Thomas Hart Benton (American, 1889–1975) was the scion of a Midwestern political family; his father, Colonel Maecenas Benton, served four terms in the U.S. House of Representatives as a Democrat from Missouri. Encouraged by his mother, Benton followed the bohemian path taken by many aspiring American artists, studying in Paris from 1909 to 1912. He returned to serve in the U.S. Navy during World War I and then moved to New York, where he taught at the Art Students League, honed his own style, and mentored a young Jackson Pollock. In counterpoint to the Post-Impressionist and Cubist abstraction that were in the ascendant following the Armory Show in 1913, Benton began to develop a mannerist figurative idiom later associated with American Scene Painting or Regionalism.

Peter Moore. Thomas Hart Benton, America Today, 1930–31, installed in a boardroom repurposed as a classroom at 66 West 12th Street. 1950s. Thomas Hart Benton © 2019 T.H. and R.P. Benton Testamentary Trusts / UMB Bank Trustee / Licensed by VAGA at Artists Rights Society (ARS), NY.

Toward the end of the 1920s, Benton let it be known among Manhattan art aficionados that he wanted to paint a major mural. His opportunity came in 1930. The energetic first president of the New School for Social Research, Alvin Johnson, had engaged the New York–based, Austrian born architect Joseph Urban to design a modern building befitting the experimental character of the fledgling institution and had commissioned José Clemente Orozco to paint a mural cycle.1 Orozco’s invitation was finessed by writer and gallerist Alma Reed, a member of the literary salon known as the Delphic Circle, to which Benton and his wife, Rita Piacenza Benton, also belonged. Johnson was happy to incorporate the participation of another artist into his vision for 66 West 12th Street, and he and Rita Benton reportedly worked out the arrangements at a party in Greenwich Village: Benton would produce a mural in egg tempera for the boardroom in the new building, and the school would rent a studio for the artist and pay for his materials, including the eggs.2 Benton also delivered a series of New School lectures titled Craftsman and Art. These talks, as his biographer observes,

likely emphasized the artisanal methods of art production rather than its more romantic myths. One reason that Benton favored working with egg tempera, for instance, was its association with the Italian Renaissance, a period he admired as much for its system of training, apprenticeship, and craftsmanship as for its grand manner. Painting, Benton believed, was a manual labor as much as it was an intellectual exercise.3

According to Johnson, who visited the work-in-progress daily, Benton would assemble sketches, then sculpt a “little garden of the needed solids in clay and study it painfully” before rendering a distemper underpainting on linen-covered panels.4 Despite this laborious process, America Today was completed in less than a year. Influenced by sketching trips across the rural South and by contemporary cinema, as well as Renaissance models and the work of Mexican muralists such as Orozco, Benton’s ten-panel suite presents a sweeping narrative of the national experience, juxtaposing scenes of labor, industry, and leisure in settings ranging from Eastern cities to Midwestern farmland, coalfield to prairie, steel mill to movie house.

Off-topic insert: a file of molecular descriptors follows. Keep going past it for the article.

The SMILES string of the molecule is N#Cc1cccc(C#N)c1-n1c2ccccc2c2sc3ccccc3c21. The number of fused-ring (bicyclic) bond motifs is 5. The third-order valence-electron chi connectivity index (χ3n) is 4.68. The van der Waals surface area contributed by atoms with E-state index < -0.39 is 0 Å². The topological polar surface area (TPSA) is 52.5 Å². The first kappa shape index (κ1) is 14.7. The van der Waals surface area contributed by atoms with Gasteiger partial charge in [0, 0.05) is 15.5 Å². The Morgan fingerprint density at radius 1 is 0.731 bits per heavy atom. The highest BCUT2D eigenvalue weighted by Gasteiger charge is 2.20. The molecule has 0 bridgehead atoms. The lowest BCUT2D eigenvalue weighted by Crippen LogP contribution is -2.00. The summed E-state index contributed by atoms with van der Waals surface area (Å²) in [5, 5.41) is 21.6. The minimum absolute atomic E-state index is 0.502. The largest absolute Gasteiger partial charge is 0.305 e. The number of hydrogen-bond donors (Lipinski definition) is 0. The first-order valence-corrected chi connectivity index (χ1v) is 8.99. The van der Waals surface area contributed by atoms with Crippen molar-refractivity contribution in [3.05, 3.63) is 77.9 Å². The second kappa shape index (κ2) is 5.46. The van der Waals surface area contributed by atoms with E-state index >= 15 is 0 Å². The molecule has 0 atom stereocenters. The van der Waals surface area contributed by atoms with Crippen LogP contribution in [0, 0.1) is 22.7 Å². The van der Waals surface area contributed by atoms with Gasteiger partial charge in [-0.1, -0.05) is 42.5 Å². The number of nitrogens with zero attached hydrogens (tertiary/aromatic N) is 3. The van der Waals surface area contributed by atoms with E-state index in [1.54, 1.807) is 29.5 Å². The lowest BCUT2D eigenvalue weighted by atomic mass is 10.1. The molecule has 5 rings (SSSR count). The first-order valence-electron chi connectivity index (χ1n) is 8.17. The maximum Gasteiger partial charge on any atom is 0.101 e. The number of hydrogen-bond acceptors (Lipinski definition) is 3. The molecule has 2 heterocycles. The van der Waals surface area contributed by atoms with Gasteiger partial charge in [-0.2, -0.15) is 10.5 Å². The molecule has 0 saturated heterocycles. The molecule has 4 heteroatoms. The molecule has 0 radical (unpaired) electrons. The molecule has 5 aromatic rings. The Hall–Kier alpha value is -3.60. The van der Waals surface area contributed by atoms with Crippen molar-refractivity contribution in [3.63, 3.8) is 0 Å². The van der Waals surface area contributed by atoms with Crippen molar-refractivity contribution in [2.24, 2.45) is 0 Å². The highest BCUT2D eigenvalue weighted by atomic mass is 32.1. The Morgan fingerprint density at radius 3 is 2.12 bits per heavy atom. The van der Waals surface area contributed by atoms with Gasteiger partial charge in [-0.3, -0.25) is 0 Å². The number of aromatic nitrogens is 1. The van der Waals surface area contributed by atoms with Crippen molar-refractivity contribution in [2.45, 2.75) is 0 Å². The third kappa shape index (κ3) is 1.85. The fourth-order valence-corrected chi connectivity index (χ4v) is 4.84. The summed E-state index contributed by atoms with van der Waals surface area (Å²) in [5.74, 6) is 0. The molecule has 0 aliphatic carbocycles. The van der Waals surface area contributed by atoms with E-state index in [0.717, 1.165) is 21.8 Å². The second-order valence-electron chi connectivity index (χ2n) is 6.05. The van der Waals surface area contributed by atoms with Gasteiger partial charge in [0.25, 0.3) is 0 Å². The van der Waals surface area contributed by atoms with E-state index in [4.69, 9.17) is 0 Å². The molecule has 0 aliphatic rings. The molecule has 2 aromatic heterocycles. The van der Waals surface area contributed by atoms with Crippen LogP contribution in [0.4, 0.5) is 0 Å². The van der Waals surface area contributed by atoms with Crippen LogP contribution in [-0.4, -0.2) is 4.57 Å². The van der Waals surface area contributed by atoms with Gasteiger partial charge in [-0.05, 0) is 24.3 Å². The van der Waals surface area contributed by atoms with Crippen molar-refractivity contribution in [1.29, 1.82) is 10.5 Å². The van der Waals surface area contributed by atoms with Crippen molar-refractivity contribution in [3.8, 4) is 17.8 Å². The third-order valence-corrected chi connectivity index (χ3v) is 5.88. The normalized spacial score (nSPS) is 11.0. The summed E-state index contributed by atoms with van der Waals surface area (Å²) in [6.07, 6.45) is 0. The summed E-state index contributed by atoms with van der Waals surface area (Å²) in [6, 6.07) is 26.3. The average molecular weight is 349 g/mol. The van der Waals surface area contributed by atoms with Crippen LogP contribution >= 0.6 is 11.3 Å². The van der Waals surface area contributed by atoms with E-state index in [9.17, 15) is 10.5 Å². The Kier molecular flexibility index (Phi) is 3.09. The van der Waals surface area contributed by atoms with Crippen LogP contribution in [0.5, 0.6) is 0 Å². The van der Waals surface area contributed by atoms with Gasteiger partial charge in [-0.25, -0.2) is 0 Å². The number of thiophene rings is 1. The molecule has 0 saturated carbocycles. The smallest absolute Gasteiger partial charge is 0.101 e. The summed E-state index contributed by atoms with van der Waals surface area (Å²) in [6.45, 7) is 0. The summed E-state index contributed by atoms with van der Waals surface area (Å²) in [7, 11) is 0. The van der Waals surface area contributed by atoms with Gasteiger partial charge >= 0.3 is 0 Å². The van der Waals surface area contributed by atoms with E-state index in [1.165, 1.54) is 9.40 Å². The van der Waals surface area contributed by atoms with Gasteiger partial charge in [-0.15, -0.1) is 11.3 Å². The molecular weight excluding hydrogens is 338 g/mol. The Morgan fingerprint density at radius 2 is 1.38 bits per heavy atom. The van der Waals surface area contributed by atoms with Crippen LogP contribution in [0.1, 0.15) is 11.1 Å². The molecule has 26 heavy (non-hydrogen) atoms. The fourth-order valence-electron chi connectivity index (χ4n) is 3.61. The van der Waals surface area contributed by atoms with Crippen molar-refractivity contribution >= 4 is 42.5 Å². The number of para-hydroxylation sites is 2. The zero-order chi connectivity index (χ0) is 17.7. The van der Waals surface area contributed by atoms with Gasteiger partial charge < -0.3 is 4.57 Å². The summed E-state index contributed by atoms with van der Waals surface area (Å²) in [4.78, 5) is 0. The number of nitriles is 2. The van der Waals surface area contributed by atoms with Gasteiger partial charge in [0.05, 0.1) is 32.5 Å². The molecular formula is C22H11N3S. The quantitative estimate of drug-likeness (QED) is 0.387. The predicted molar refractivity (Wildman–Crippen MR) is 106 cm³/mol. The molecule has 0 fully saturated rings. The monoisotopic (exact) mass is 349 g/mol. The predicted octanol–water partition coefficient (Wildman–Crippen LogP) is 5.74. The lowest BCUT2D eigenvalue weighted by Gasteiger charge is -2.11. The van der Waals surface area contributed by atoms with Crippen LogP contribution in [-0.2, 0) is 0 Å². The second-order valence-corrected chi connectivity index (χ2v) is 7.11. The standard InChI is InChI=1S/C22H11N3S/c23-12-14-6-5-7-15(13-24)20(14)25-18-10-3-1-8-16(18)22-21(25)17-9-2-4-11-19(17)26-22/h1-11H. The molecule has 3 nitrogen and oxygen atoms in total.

Peter Moore. Thomas Hart Benton restoring America Today, 1930–31. 1968. Thomas Hart Benton © 2019 T.H. and R.P. Benton Testamentary Trusts / UMB Bank Trustee / Licensed by VAGA at Artists Rights Society (ARS), NY.

As The New School’s student body expanded during the postwar boom, the boardroom was repurposed as a classroom, with a concomitant increase in traffic that endangered the fragile murals. Benton returned twice (in 1956 and 1968) to clean and repair them. But by 1982, the ongoing need for conservation—coupled with the work’s potential as a source of needed revenue—prompted the school to sell the mural cycle to the Maurice Segoura Gallery. No secondary buyer was forthcoming for the entire suite, and it seemed that the gallery might separate the panels for sale at auction; this attracted the attention of Mayor Ed Koch, who campaigned to keep America Today in New York City. In 1984, the Equitable Life Assurance Society of the United States (now AXA) bought the complete cycle and installed it in the lobby of its midtown headquarters; the firm brought the cycle along to a second site when the headquarters moved in 1996.5 In 2012, AXA donated America Today to The Metropolitan Museum of Art, where it is installed in a dedicated gallery that recreates the original room at 66 West 12th Street. The work was celebrated in the 2014 exhibition Thomas Hart Benton’s America Today Mural Rediscovered and remains on view in the American Modern wing.6 Critical consensus now ranks America Today among the most significant accomplishments in American art of the interwar period.

  1. Johnson had initially been named director, but became president in 1930.
  2. Justin Wolff, Thomas Hart Benton: A Life (New York: Farrar, Straus and Giroux, 2012), 202.
  3. Ibid., 203.
  4. Ibid., 202.
  5. The two headquarters were at 787 Seventh Avenue and 1290 Avenue of the Americas.
  6. The exhibition was organized by Elizabeth Mankin Kornhauser, Alice Pratt Brown Curator of American Paintings and Sculpture,  and Randall Griffey, associate curator of Modern and Contemporary Art (September 30, 2014–April 19, 2015). See (accessed June 4, 2018).
Thomas Hart Benton